“If anything, Puerto Rico should [receive] a special urgency," Representative David Price (D-N.C.) said. “The delay is not acceptable, and it's certainly not acceptable to single-out Puerto Rico. The president's rhetoric on this raises a lot of questions about what's going on here and where this directive is coming from.” (Ramsey Touchberry / Newsweek)

Housing Aid for Puerto Rican Evacuees Close to Running Out

“We would be hungry right now, we see people that are homeless without this money ... we would be in the same circumstances, we would be walking in their shoes. We can say we can get up early and go to work.” – Housing aid recipient Brenda Viera (Chris Ehrmann / Associated Press)

Puerto Rico’s New Land-Use Zoning Map Strikes a Nerve with Fed-Up Citizens

Puerto Rico’s state planning board has unveiled a proposed zoning map that could accelerated the development of important sites like Vieques’ bioluminscent bay, the popular surfing town Rincón and the historic districts of Ponce and Viejo San Juan. Residents are protesting once again in front of the governor’s mansion and, to date, nearly 17,000 people have signed a petition opposing the changes.

Puerto Rico to be Hit Hardest as Pentagon Pulls Funds for Border Wall

$3.7 billion has been diverted from construction projects to instead be used for Trump’s border wall. That includes $400 million that was set aside to be used in Puerto Rico. (MSNBC)

ACLU Asks Supreme Court to Overrule Precedent that Established ‘Second-Class’ Status for Puerto Rico

A series of Supreme Court cases, decided in the early 20th century, determined that U.S. citizens living in unincorporated territories were not entitled to the same protections granted to Americans under the Constitution. Today, the majority of people living in an unincorporated territory live in Puerto Rico. The ACLU is arguing that those decisions are “no less offensive” than the 1896 “separate but equal” decision that was overturned in 1954. (Tucker Higgins / CNBC)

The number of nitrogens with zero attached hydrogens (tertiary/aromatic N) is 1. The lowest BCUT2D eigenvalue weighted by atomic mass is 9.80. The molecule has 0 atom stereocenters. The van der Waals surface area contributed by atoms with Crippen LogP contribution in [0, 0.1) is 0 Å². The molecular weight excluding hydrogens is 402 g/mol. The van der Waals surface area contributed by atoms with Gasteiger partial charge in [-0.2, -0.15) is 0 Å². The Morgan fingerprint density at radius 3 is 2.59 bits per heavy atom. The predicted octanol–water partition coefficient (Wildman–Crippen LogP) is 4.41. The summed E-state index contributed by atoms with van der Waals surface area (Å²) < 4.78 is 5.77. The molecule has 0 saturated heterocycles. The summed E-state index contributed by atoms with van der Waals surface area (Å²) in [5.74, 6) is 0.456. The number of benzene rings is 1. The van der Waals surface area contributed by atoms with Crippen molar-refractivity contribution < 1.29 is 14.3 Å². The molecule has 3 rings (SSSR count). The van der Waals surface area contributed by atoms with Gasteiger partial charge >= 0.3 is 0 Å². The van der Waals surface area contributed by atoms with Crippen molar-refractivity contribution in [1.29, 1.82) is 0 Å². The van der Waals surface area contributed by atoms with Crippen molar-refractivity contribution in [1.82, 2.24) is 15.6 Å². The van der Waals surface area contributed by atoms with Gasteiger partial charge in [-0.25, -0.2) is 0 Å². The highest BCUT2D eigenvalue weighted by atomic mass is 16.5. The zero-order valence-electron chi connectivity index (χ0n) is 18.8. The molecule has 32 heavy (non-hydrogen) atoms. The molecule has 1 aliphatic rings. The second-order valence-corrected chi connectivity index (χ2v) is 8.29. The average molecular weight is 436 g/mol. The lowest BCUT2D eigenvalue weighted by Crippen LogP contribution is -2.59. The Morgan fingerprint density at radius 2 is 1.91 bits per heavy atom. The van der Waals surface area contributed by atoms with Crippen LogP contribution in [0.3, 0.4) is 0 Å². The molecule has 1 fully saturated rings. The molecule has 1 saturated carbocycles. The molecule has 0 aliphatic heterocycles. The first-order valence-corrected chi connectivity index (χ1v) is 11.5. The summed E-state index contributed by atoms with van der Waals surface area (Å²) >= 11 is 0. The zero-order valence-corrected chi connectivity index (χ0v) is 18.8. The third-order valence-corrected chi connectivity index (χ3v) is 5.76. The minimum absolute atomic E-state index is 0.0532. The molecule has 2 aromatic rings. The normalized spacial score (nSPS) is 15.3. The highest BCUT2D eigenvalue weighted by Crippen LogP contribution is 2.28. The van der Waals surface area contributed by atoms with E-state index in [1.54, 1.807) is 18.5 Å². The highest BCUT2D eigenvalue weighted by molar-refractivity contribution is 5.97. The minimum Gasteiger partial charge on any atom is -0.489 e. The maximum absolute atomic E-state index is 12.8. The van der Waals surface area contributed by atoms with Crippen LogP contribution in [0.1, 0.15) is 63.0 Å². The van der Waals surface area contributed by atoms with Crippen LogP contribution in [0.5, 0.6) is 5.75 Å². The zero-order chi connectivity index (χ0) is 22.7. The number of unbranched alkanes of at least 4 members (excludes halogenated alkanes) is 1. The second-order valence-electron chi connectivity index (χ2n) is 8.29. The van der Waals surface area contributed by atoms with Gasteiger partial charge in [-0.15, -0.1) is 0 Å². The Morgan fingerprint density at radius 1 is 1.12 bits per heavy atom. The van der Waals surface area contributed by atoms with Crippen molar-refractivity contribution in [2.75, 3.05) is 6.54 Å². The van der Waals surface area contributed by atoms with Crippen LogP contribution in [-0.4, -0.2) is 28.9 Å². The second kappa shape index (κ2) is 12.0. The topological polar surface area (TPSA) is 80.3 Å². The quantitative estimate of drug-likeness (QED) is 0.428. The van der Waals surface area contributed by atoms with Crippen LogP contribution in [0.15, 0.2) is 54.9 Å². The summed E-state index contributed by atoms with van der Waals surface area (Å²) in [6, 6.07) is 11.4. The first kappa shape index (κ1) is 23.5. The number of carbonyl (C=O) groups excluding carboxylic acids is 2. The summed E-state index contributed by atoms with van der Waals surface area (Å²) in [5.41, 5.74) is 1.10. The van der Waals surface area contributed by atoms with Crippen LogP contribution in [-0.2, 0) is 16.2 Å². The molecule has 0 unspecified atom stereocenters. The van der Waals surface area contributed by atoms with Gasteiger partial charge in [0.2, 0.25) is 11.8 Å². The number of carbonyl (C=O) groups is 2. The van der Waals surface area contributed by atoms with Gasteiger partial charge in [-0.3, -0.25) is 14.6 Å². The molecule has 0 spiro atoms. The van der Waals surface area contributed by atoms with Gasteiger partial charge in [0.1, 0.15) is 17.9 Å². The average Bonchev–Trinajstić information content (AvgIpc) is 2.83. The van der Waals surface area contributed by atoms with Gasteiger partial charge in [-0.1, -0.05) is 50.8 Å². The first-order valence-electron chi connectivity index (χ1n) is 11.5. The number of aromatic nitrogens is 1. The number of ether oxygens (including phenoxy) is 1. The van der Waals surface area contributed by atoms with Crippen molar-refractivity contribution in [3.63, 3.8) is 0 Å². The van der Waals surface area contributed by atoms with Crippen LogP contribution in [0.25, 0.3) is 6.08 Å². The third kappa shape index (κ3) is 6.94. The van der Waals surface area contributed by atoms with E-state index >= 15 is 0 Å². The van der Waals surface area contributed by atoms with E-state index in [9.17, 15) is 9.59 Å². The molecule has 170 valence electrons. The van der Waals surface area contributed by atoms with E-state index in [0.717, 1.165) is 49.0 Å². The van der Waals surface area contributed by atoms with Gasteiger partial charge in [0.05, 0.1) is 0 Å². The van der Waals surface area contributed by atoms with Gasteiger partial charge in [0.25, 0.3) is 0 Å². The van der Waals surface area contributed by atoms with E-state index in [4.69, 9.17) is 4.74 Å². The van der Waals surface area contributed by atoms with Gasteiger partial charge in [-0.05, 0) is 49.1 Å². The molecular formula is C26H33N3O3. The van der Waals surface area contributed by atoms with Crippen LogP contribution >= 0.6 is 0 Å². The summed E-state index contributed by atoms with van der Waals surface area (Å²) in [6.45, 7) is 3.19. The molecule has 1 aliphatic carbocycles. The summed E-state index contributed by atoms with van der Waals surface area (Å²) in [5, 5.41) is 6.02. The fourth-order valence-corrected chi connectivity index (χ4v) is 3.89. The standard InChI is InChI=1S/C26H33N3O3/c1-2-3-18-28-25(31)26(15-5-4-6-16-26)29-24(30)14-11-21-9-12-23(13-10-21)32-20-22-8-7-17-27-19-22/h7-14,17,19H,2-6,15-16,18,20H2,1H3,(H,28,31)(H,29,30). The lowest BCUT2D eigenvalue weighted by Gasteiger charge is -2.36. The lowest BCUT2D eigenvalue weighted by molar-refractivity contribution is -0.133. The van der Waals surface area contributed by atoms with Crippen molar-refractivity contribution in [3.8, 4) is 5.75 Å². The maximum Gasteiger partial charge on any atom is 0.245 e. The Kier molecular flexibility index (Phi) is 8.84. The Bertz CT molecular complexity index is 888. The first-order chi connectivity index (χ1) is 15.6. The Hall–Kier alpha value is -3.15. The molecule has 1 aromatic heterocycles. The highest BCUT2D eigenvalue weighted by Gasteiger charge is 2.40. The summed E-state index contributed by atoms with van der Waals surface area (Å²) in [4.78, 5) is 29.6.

As ‘Puerto Rican Summer’ Draws to a Close, People’s Assemblies Spring Up Across the Island

During the Verano Boricua, about local popular assemblies have popped up across the island, offering a venue for residents to discuss national and local politics.
“It’s very tiresome, but is a task that someone has to do,” Jennifer Mota Castillo, an assembly spokesperson, said. “From here, within the next years or the next decade, is going to emerge the Puerto Rico that we want and are going to design together, from the people, from below.” (Juan C. Dávila / The Indypendent)

Lin-Manuel Miranda's 'Hamilton' Funds Give Puerto Rican Art Groups a Second Chance

A dozen arts groups will receive arts funding from the Flamboyan Foundation and Lin-Manuel Miranda, who raised nearly $15 million from ticket sales during a 17-day run of Hamilton in Puerto Rico. (Melisa Bivian and Jessica Flores / NBC News)